Mumbai: Relaxing the regulatory framework for foreign portfolio investors (FPIs), the markets regulator Sebi on Wednesday simplified KYC requirements for them by doing away with the broad-based eligibility criteria for FPIs, classifying them into two categories instead of three.
This apart, in order to deter insider trading, the Sebi announced a new mechanism to reward informants with up to Rs 1 crore cash for any credible inside information through a specially set up hotline.
The Sebi board also amended regulations concerning credit rating agencies.
Proposing the new regulations for FPIs after the board meeting here, Sebi Chairman Ajay Tyagi said the registration for the multiple investment manager structure would be simplified. It said central banks of other countries would now be eligible to be FPIs. Besides, FPIs would be permitted to carry out off-market transfer of unlisted, illiquid securities.
The Securities and Exchange Board of India also decided to allow offshore funds of Indian mutual funds (MFs) to invest as FPIs.
Tyagi said the regulator is examining the possibility of allowing MFs to join inter-creditor arrangements.
The regulator also said entities established in the International Financial Services Centre (IFSC) would be deemed to have met the jurisdiction criteria for FPIs. This is expected to be a big booster for the financial centre in the GIFT City.
At Wednesday’s meeting, the Sebi's board approved a detailed set of rules for the new 'Informant Mechanism' under its Prohibition of Insider Trading (PIT) Regulations and also proposed a possible amnesty or settlement for minor wrongdoings in return for cooperation in the probe.
However, the reward would only be available to individuals and corporates, and professionals like auditors will not be able to use this route as they are duty-bound to report any wrongdoing.
The new mechanism has been prepared after taking into account the feedback Sebi received on a public discussion paper floated in June.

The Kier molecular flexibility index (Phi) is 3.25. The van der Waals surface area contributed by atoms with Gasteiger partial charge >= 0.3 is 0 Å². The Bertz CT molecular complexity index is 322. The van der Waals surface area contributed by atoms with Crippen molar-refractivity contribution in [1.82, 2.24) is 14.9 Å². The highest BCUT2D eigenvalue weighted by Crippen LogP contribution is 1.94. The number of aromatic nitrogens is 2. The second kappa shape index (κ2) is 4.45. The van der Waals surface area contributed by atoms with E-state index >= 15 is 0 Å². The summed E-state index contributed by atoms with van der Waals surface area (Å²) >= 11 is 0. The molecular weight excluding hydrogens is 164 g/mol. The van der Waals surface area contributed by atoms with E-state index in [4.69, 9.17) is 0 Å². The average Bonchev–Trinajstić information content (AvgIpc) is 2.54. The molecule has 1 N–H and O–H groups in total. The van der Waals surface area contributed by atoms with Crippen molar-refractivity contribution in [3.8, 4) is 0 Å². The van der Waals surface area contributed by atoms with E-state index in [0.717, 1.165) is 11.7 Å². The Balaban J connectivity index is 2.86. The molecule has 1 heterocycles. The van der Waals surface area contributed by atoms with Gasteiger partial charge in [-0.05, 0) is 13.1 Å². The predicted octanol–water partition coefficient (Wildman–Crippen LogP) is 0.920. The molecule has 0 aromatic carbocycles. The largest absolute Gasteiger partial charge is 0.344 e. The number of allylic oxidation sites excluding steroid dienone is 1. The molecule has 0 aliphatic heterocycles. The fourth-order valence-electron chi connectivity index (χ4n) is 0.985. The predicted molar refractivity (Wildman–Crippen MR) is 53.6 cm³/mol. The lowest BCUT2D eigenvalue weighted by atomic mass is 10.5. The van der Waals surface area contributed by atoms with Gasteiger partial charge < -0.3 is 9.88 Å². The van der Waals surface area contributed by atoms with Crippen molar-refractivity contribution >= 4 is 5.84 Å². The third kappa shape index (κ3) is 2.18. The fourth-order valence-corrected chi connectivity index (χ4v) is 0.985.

Under the proposed amendment to Sebi's PIT Regulations, an informant would need to submit a Voluntary Information Disclosure Form (VIDF) detailing credible, complete and original information related to an act of insider trading, including communication of unpublished price-sensitive information or trading in violation of rules that has occurred, is occurring or is about to occur.
It would be mandatory to disclose the source of information and attach an undertaking that it has not been sourced from a person employed with the Sebi or any related regulator.
The Sebi would establish an Office of Informant Protection (OIP), which would be responsible for receipt, registration and processing of VIDF.
The informant would be given a reward if Sebi is able to disgorge at least Rs 1 crore of ill-gotten gains from insider trading on the basis of the information. The reward would be 10 per cent of the money collected, subject to a maximum amount of Rs 1 crore.
While an interim reward of up to Rs 10 lakh can be given at the time of Sebi's final disgorgement order, the rest would be given after the regulator has disgorged at least twice the amount of the final reward.
Under the amnesty clause, Sebi would take into account the cooperation rendered by an informant in deciding any enforcement action or settlement application filed by him or her.
Amid concerns over banks citing ‘client confidentiality’ to resist sharing of information on delayed loan repayments and possible defaults by their borrowers, the regulator would make it mandatory for companies to provide these details to credit rating agencies.
Undecided on 35 per cent holding
Sebi Chairman Ajay Tyagi said various issues need to be examined before deciding on mandating 35 per cent minimum public shareholding in listed companies, as proposed in the Union Budget.
"There are certain issues that need to be further examined. We will need to look at global regulations whether it is mandated beyond 25 per cent anywhere. What is the right level to be mandated... What will be the short-term and long-term implications for the companies and for the market," he said, adding, "45 per cent of listed PSUs as of now don't even meet the 25 per cent requirement and they have been given time till August 2020 to comply.”